Burke emphasizes Robicheaux's "Cajun-ness" in several different ways, using a variety of cultural markers. One way is his inclusion of folk beliefs in the novels, beliefs not necessarily unique to the Cajuns but written in such a way that they both fit in with and identify the culture. For Burke, folk belief is an essential element of Cajun culture that is needed to emphasize the ways in which Cajun culture is different from mainstream American culture. He includes examples of superstition, of belief in the supernatural and supernatural healing, and of phenomena that cannot be explained rationally. Some of Burke's characters believe in ghosts, some in voodoo, some in faith healing, some in miracles, and some in figures such as the loup garou, the Louisiana French term for a werewolf. By including these beliefs when creating different characters, Burke not only establishes folk belief as an essential part of the culture, but also emphasizes that there is not necessarily one common type of folk belief that links all the members of the community, neither is it necessarily those lacking in education who hold these beliefs. Robicheaux himself has experienced other cultures and is something of a pragmatist (at least at times). However, he is aware both of the nature and the power of folk belief in the community and is also open to its inclusion as a part of life.
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Religion Essay Religion Ideology - 634 Words
When describing Goula, and ascribing to her the reputation for being a traiteur who also puts spells on people, it would appear that Burke is either unclear about the meaning of the term or that he wants to write a character who is representative of the "exotic" culture that he attempts to create. Had she been written purely as a traiteur, one who heals based on religious faith and given a gift for healing, she would be an interesting character, but not nearly as colorful or powerful as the person Burke makes her into. Had she been a traiteur in the narrower recognized understanding of the term, she would have been seen more as a servant of the community than as one who wields power. By endowing her with certain characteristics not commonly associated with the role of the traiteur, Burke makes her a far more interesting, but less authentic, character who has influence in the community because she provokes fear. However, he is still using a term that is connected with Cajun, Creole, and Houma Indian communities in rural French Louisiana. Had he labeled her a voodoo practitioner, he would probably have had to locate her in New Orleans, given his propensity for linking location with cultural expectations, and that would not have worked in this instance. What Burke basically does is take a term known and understood by those in French Louisiana, then embellish that term in order to make it fit the image he is trying to portray in his novels.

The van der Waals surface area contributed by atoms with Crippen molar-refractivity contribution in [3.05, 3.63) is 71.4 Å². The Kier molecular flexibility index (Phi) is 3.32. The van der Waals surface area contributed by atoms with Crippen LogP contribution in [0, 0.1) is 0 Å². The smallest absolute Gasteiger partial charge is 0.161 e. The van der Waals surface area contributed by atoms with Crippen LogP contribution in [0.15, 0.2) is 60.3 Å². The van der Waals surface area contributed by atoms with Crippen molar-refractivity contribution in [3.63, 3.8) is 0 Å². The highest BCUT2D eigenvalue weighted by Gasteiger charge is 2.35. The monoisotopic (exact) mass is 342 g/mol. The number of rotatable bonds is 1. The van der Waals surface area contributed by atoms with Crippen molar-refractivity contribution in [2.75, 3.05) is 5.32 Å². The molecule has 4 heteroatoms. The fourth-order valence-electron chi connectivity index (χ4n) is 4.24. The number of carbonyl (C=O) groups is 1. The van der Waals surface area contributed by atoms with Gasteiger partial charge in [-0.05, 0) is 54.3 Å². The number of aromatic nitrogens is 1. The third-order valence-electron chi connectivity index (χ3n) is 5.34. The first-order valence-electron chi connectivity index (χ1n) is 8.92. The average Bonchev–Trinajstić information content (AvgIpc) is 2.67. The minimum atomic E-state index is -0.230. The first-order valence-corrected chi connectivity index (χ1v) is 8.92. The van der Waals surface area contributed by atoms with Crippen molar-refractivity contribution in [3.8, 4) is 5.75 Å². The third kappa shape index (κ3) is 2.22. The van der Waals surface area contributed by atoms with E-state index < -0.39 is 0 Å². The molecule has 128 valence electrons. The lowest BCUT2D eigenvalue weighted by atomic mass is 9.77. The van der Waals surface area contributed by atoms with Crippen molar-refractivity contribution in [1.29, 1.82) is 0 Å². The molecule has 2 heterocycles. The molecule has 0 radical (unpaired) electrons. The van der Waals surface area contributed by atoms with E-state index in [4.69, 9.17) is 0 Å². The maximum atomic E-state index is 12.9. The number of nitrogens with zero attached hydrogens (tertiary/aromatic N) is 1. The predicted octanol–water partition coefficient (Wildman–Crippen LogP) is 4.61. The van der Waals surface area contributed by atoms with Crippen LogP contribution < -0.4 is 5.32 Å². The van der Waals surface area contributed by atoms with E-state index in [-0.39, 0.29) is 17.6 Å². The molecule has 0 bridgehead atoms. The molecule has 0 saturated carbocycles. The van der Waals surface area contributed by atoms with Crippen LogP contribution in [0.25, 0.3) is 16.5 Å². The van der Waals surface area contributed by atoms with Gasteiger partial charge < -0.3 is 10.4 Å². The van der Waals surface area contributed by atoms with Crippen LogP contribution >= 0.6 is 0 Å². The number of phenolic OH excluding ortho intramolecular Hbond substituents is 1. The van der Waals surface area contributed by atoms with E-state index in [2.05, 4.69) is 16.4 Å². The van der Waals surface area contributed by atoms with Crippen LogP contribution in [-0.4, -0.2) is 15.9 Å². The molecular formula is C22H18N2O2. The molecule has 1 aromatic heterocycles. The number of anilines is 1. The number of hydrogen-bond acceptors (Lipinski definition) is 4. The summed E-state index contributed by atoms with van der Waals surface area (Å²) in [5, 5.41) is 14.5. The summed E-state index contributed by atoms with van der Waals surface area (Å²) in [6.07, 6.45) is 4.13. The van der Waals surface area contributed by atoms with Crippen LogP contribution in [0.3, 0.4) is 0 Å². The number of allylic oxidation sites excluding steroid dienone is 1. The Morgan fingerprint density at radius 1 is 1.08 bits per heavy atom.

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Public Safety Officers must present a background which demonstrates maturity and readiness for such employment. Their past choices must be free from behavior inappropriate to the position being sought. A significant degree of personal discipline must be displayed to ensure that candidates can consistently refrain from taking actions which may be detrimental to their own health and well-being or the health and well-being of others. They must be able to maintain their composure and stay in control during critical situations, maintain a positive attitude, and accept constructive criticism without becoming defensive. Desired behaviors may include, but are not limited to the ability to:
Benedict XVI and the Pathologies of Religion - Crisis …
The Louisville Grawemeyer Award honors highly significant contributions to religious and spiritual understanding. By “religion” we mean, to paraphrase a classic definition by William James, the feelings, acts and experiences of humans insofar as they apprehend themselves to stand in relation to whatever they consider the divine. The purpose of the Award is to honor and publicize annually creative and constructive insights into the relationship between human beings and the divine, and ways in which this relationship may inspire or empower human beings to attain wholeness, integrity or meaning, either individually or in community.